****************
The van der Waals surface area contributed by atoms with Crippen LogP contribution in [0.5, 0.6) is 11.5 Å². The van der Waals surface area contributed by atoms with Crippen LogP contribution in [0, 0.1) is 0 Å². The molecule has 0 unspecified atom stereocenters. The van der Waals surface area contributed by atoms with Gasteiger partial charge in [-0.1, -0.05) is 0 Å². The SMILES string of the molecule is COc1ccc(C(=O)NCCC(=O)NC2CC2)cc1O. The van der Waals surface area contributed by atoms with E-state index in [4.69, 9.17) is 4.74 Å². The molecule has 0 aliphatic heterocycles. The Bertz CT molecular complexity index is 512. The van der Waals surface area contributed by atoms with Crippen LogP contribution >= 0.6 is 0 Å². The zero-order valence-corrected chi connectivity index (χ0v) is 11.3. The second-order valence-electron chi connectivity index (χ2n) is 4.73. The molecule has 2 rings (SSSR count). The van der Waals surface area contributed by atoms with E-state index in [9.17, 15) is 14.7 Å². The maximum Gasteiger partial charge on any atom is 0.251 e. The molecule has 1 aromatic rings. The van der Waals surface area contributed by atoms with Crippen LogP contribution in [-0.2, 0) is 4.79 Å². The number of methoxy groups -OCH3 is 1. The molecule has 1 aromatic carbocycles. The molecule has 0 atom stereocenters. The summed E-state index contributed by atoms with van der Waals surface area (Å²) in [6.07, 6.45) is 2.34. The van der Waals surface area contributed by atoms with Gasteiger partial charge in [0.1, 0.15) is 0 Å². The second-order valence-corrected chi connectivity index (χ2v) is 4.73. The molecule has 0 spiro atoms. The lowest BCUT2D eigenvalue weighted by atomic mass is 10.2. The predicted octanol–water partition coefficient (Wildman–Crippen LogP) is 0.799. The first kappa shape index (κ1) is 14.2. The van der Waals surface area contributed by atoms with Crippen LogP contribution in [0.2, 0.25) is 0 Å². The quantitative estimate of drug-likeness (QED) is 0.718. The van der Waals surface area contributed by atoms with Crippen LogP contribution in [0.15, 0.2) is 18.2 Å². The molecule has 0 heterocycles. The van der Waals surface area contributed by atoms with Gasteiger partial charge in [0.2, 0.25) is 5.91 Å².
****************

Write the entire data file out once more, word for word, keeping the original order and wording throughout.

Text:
The van der Waals surface area contributed by atoms with Crippen LogP contribution in [0.5, 0.6) is 11.5 Å². The van der Waals surface area contributed by atoms with Crippen LogP contribution in [0, 0.1) is 0 Å². The molecule has 0 unspecified atom stereocenters. The van der Waals surface area contributed by atoms with Gasteiger partial charge in [-0.1, -0.05) is 0 Å². The SMILES string of the molecule is COc1ccc(C(=O)NCCC(=O)NC2CC2)cc1O. The van der Waals surface area contributed by atoms with E-state index in [4.69, 9.17) is 4.74 Å². The molecule has 0 aliphatic heterocycles. The Bertz CT molecular complexity index is 512. The van der Waals surface area contributed by atoms with Crippen LogP contribution >= 0.6 is 0 Å². The zero-order valence-corrected chi connectivity index (χ0v) is 11.3. The second-order valence-electron chi connectivity index (χ2n) is 4.73. The molecule has 2 rings (SSSR count). The van der Waals surface area contributed by atoms with E-state index in [9.17, 15) is 14.7 Å². The maximum Gasteiger partial charge on any atom is 0.251 e. The molecule has 1 aromatic rings. The van der Waals surface area contributed by atoms with Crippen LogP contribution in [-0.2, 0) is 4.79 Å². The number of methoxy groups -OCH3 is 1. The molecule has 1 aromatic carbocycles. The molecule has 0 atom stereocenters. The summed E-state index contributed by atoms with van der Waals surface area (Å²) in [6.07, 6.45) is 2.34. The van der Waals surface area contributed by atoms with Gasteiger partial charge in [0.1, 0.15) is 0 Å². The second-order valence-corrected chi connectivity index (χ2v) is 4.73. The molecule has 0 spiro atoms. The lowest BCUT2D eigenvalue weighted by atomic mass is 10.2. The predicted octanol–water partition coefficient (Wildman–Crippen LogP) is 0.799. The first kappa shape index (κ1) is 14.2. The van der Waals surface area contributed by atoms with Crippen LogP contribution in [0.2, 0.25) is 0 Å². The quantitative estimate of drug-likeness (QED) is 0.718. The van der Waals surface area contributed by atoms with Crippen LogP contribution in [0.15, 0.2) is 18.2 Å². The molecule has 0 heterocycles. The van der Waals surface area contributed by atoms with Gasteiger partial charge in [0.2, 0.25) is 5.91 Å².